Ethics in Accounting and Financial Decision Making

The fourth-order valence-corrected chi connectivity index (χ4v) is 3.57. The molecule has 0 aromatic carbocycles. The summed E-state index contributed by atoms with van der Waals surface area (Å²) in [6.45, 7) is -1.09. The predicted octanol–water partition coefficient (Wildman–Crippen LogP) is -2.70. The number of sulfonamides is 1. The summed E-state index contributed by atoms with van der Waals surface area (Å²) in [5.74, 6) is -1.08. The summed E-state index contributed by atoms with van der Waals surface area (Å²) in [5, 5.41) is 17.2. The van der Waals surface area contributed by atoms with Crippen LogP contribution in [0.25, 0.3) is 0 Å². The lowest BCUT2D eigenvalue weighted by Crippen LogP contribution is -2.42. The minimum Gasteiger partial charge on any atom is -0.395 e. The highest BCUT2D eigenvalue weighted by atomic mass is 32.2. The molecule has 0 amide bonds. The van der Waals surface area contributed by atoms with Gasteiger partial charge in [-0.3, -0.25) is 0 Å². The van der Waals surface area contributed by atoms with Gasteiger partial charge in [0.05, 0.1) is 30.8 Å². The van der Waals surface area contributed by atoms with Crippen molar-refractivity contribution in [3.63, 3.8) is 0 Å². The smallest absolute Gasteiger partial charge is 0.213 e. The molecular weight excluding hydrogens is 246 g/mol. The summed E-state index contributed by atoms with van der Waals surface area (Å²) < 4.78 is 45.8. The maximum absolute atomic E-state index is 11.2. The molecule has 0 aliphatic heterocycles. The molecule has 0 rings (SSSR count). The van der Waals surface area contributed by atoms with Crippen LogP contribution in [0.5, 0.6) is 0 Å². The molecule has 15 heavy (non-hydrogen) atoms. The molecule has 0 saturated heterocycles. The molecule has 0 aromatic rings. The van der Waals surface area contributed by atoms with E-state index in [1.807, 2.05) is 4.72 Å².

In today's business world, many organizations place a great emphasis on ethics and the financial decision making process within organizations, however, all organizations don’t have a code of ethics or they apply to someone officers of said organization, with some different according to status. However, experts believe that it should apply to all employees and for those organizations with out a code of ethics; they should provide an explanation why they don’t have one, because all are expected to behave in an ethical manner in the current economy (Narvan& Pittman, 2003). The Sarbanes-Oxley Act was signed into law on 30th July 2002, and introduced highly significant legislative changes to financial practice and corporate governance regulation. It introduced timeframes, stringent new rules with the stated objective: "to protect investors by improving the accuracy and reliability of corporate disclosures made pursuant to the securities laws" (Matrix0, 2007). Experts admit organizations have many options for adopting the code of ethics however, according to his August 2006 article, “Beyond Sarbanes-Oxley, Neil S. Lebovits, states there are three best practices to adopt in your organization, to ensure its ethical health. He suggests to cultivate ethical role models, demonstrate ethical decision-making, and to encourage pushback. Working for the department of health for about 5 years now, it has a code of conduct policy; however, it seems to apply to certain employees and should be applied to the way it delivers service to their clients. The three best practices as stated by Lebovits, should be implemented into their business, Duval County Health Department hired a new director August, 2006 and within the first year, he had revamped upper management due to unethical practices; paid vacations complements of the taxpayers, with some of them going together, unauthorized raises, extended paid...
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